Monday, March 14, 2011

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Early Teachings Of Our Nation

What were the thought processes on which the foundations of our nation were set? As I have written in the past, the vast majority of our founding fathers were themselves Christian. The prevailing thought processes of the times were centered on and around the Bible. People back then knew the Bible. When references were made to The Almighty, Providence, Supreme Author of all good, Providential Goodness, God all Powerful wise and good, Devine being, Devine Providence, Creator, Author of Existence, Supreme Being, or just plain God, everyone knew it was the God of the Bible that was being referred to. A biblical example of this is when Jesus spoke, he used what the Jews refer to as ‘hinting’. All of the Jews, in those days, knew the Scriptures because they all studied them from early childhood (this was known as ‘studying at the knee’ of the Rabbi). Jesus would give an offhand reference to a scriptural passage, and everyone would know the verse or passage to which He was referring. In the same way the colonists would know what people meant in the above references because 98% of the population was Christian, and had studied the Bible. The basis of thought process in those days was a lot different than today as we have removed Christian teaching from our schools. The Bible was the centerpiece of education in colonial times. The main thrust of education then was to teach to teach the Bible to their children. The expressed purpose of the founding of institutions of higher learning, such as Harvard, Yale and others, was to prepare men for the pulpit. If we don‘t understand the mindset of those times, we cannot understand the reasoning behind the foundations of our nation.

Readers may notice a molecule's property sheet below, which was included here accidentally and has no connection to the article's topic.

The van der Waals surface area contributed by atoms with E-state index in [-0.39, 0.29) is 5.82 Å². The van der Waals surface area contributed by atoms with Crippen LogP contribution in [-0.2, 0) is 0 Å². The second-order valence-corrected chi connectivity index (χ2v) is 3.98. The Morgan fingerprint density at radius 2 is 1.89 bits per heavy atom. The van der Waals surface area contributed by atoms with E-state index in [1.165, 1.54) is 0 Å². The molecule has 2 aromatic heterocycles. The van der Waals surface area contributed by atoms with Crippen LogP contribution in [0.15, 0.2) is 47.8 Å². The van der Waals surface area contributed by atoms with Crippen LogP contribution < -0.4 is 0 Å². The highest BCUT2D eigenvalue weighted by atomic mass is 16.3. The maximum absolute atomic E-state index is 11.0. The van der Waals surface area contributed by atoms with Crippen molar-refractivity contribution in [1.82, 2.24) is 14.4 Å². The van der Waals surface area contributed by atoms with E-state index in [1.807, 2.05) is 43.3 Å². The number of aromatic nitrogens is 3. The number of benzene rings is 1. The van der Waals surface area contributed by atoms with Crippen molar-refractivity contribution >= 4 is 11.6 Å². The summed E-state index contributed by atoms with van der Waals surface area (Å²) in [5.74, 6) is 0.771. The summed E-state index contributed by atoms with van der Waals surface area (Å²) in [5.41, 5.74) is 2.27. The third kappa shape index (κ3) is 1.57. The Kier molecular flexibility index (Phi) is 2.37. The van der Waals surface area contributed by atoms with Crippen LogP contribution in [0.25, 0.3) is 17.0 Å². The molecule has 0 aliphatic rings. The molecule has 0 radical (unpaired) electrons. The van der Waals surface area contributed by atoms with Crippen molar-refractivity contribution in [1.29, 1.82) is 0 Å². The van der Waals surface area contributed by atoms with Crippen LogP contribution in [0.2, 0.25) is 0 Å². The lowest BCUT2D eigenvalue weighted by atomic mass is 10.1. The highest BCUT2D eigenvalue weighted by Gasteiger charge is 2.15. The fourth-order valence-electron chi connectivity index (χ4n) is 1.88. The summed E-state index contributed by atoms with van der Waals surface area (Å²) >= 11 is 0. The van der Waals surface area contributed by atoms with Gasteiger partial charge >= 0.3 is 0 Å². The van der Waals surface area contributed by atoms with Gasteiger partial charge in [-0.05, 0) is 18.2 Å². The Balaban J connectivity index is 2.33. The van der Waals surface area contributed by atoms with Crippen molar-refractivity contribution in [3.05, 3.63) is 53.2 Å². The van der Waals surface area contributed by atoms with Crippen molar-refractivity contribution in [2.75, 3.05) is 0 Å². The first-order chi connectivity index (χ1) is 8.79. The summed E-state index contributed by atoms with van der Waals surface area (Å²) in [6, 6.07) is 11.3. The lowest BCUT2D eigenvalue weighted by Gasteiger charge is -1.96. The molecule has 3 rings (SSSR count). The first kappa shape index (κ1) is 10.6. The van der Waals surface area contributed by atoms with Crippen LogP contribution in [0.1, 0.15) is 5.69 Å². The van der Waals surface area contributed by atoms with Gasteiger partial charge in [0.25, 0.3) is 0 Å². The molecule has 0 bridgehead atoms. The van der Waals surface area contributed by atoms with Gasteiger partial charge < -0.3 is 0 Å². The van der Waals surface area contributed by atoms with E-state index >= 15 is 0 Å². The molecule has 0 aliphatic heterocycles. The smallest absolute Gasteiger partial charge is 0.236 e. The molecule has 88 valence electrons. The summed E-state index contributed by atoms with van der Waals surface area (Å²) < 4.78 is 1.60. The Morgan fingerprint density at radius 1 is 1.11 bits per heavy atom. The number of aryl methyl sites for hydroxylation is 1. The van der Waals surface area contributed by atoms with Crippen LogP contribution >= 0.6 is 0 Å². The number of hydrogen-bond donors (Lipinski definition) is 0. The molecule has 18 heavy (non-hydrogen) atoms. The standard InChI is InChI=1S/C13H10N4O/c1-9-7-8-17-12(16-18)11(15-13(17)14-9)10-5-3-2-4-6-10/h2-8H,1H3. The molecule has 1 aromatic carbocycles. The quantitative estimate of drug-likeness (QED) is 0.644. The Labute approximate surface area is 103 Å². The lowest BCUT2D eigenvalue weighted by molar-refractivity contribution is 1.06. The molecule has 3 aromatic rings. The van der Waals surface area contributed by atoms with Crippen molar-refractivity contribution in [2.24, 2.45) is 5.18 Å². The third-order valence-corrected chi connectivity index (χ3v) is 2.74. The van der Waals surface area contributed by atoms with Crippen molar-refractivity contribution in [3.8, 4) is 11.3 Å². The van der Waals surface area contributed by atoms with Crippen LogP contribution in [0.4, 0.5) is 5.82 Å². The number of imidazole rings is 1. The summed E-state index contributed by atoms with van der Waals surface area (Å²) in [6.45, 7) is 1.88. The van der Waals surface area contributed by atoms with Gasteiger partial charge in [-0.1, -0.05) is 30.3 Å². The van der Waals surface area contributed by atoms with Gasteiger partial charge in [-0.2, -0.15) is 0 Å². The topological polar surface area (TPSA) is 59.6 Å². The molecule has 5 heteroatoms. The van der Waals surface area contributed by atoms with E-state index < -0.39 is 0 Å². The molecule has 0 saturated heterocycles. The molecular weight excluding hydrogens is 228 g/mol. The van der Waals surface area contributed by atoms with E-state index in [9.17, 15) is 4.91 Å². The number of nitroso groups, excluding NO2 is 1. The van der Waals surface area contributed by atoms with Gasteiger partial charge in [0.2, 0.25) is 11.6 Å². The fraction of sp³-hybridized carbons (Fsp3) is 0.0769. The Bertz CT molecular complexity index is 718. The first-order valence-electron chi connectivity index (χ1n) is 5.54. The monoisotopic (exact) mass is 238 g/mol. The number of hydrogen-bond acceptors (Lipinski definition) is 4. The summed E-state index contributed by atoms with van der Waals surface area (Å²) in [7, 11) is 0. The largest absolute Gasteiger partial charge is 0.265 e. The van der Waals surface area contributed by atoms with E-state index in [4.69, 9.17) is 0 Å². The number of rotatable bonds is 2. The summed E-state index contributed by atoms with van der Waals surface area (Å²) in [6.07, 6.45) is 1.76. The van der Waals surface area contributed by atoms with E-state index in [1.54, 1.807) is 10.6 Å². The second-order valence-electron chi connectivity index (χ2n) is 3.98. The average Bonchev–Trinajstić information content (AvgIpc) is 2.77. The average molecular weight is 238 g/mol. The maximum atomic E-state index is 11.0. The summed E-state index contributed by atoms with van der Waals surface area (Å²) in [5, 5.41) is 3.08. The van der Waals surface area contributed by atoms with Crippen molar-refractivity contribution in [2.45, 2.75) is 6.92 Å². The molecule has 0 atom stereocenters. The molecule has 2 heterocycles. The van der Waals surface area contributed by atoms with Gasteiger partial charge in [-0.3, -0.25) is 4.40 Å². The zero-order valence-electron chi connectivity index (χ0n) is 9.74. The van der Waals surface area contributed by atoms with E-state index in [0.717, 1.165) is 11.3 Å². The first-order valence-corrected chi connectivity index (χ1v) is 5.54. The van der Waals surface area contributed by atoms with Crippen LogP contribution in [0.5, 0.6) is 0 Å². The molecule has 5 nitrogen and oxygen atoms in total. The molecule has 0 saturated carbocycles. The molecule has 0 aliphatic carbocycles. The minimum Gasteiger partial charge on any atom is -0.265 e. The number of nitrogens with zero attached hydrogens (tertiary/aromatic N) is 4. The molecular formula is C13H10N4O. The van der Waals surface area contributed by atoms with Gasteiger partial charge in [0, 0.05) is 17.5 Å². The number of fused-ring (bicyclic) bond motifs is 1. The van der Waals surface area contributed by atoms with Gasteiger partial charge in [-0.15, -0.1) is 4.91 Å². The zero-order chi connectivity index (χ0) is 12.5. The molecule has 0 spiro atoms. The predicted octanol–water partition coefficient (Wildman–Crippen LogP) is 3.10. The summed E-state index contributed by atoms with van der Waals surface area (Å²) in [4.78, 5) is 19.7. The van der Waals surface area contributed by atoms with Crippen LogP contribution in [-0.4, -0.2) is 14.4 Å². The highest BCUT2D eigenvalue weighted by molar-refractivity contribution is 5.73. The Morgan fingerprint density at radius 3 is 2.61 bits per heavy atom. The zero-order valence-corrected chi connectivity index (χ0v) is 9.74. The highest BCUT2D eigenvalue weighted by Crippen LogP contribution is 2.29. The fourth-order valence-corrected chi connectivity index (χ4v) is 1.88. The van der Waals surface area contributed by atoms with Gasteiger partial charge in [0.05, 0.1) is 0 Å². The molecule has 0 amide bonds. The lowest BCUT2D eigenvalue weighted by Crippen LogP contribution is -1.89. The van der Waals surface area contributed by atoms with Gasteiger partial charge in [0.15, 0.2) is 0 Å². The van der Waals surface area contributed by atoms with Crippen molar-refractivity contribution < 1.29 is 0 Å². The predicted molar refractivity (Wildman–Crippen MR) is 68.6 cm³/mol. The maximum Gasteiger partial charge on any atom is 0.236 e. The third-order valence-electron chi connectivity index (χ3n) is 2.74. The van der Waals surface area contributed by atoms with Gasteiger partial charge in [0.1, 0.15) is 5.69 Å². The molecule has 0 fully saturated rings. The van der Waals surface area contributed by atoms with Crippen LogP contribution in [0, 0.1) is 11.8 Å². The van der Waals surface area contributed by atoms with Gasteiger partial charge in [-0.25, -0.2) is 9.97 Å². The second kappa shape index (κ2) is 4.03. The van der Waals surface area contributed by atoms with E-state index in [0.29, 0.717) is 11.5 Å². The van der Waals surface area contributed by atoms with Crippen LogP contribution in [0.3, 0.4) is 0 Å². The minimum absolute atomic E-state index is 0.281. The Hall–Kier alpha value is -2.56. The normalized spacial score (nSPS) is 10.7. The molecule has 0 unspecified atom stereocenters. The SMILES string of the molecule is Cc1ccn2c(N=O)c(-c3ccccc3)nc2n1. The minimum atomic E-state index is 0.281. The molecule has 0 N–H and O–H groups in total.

I will use Thomas Jefferson for purposes of example, as he seems to be the founder most thought to be a deist. He did not often express his religious beliefs in public, or family for that matter, and it has taken some amount of research to discover what is available on the subject. The “Jefferson Bible”, as it has come to be described, was an effort by Jefferson to write a manual of moral behavior for the American Indians. He attempted to remove, as much as possible, the religious aspects of the Bible in order to provide a morality guide. His reasoning behind not expressing his personal religious views was that he didn’t think it his place to set himself up as a religious authority, and thus influence others by his stature. He believed that you must study the Scriptures (the Bible) for your self and form you own personal view. He said, “Question with boldness, the very existence of God.” This is in contrast to the current view of some centered on ‘collective salvation’. In his study he most cherished the words he believed to be of Christ in the Gospels. It is my considered opinion, and I will use his own words to establish this, that he had to be a ‘Born Again’ Christian since he trusted so much in the words of Christ and that is what Jesus said you had to be in order to enter the kingdom of heaven.